There are stacks of books in our house. There is a pile steadily growing in my office. I look at the titles: Braiding Sweetgrass, Being Mortal, Great Modern European Short Stories, Redeployment. I have read many, started more. Where to find the time to get back to, settle down with, and lose myself in their pages? My time to do so has been compromised. I slip into my iPhone. I read the news, browse through editorials, check the weather, check the scores (Cubs won yesterday), check email, text. I multi-task, flicker from this to that and back again. The margin time, the free time, even the uninterrupted work time, is increasingly compromised.
Focus on a single task? It’s a rare opportunity.
Everything is streaming these days. Everyone has to work harder to slow down. Focus. Proctor students are toggling, clicking, skimming even as they are asked to solve Algebra problems, navigate Biology, or read Henry David Thoreau for homework. Imagine reading through 20 pages of Walden in a night, an almost herculean task for any sophomore, while scrolling through posts and trying to stay up on the news. If a mind wanders when reading through a paragraph of Thoreau, forget it. (And you will.) Hit reset. Start from the beginning to pick up the thread because SnapChat will scissor through comprehension and recall every time.
How to teach focus? Why teach focus?
How is likely different for every student. How is dependent on there being a hook, an interest that predisposes a student to focus, and that is going to happen in different settings for different students. The how has to be customized. When a student gets into the focus zone in one subject, there’s a better chance of transferring it to another, which is why breadth of offerings can be so critical in a school. We often think of this in terms of “finding a passion.” It might be better thought of as finding a focus and the transferable skill of focus.
Why teach focus? Not just because focus might be the next new thing, but also because mono-tasking or single-tasking is a skill that every graduate is going to have to possess. Every student is going to have to – at some point – step out of the click stream to derive the deep satisfaction from work, from a passion outside of work, from a relationship. Verena von Pfetten, in a NY Times article from last April, Read This Story Without Distraction (Can You?) speaks to the importance of developing this skill. It’s a way to enhance productivity, quality of work, and enjoyment in the task. Students should be able to slip into the focus zone without feeling they are missing out or not keeping up.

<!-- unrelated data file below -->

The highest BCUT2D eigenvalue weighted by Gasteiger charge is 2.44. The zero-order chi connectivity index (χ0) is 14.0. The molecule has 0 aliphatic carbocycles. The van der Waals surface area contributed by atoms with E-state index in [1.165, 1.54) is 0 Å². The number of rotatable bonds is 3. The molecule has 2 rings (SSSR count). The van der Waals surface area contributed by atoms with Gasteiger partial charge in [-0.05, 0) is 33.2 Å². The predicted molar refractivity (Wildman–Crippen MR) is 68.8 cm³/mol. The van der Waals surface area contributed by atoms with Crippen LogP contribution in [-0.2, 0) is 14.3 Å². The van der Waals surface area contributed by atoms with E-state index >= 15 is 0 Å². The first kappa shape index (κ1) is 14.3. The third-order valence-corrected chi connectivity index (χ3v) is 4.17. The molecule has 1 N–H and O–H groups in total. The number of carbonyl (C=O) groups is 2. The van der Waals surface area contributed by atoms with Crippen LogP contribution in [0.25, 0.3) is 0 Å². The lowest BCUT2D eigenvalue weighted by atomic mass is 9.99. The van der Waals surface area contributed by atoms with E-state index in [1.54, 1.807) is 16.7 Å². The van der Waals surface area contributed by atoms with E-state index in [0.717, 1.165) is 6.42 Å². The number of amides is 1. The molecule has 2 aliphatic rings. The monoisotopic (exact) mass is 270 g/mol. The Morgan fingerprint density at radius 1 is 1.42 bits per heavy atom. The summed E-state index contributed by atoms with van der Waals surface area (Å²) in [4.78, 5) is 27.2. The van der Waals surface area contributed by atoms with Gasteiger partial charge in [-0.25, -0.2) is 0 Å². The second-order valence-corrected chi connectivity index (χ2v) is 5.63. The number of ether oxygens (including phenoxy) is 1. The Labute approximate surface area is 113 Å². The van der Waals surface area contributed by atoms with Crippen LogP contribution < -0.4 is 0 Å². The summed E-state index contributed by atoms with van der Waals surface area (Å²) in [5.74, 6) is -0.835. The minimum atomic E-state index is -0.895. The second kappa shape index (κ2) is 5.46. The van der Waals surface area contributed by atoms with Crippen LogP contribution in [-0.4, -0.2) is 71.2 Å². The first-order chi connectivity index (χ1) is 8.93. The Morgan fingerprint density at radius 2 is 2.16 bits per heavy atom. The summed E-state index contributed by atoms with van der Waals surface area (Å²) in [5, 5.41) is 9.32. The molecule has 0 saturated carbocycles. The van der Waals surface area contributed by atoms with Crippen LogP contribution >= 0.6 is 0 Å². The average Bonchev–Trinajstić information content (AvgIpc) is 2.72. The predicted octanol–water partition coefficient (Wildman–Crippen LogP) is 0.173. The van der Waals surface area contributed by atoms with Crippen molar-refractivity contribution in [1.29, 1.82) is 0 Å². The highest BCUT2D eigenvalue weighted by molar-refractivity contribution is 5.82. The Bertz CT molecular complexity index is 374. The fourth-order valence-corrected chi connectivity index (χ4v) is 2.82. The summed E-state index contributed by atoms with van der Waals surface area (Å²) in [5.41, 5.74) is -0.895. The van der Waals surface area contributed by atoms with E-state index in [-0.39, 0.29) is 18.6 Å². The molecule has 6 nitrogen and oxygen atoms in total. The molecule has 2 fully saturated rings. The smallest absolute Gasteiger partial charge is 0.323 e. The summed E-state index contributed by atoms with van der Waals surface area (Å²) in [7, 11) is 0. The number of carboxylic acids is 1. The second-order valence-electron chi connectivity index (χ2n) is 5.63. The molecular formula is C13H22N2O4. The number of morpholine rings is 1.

On Proctor’s Ocean Classroom and Mountain Classroom programs, students have limited access to technology, and we believe that this allows them a richer experience. Access to phones and the Internet disappears for days at a time, as parents keen for news of the journey or voyage so acutely know. The emphasis is on the program, the here-now experience. Without the mind wandering off, a deeper, imprint learning occurs. Yes, it helps that learning takes place in sensory rich environments, but the absence of technology is a significant contributor. Students come off these two programs saying they were life changing. They’ve been focused without technology and the reward is significant. Our challenge, our children’s challenge, is to find a little of that focus zone every day and to push it outwards.
Don’t toggle. Don’t click. Focus.
Mike Henriques P'11, P'15
Proctor Academy Head of School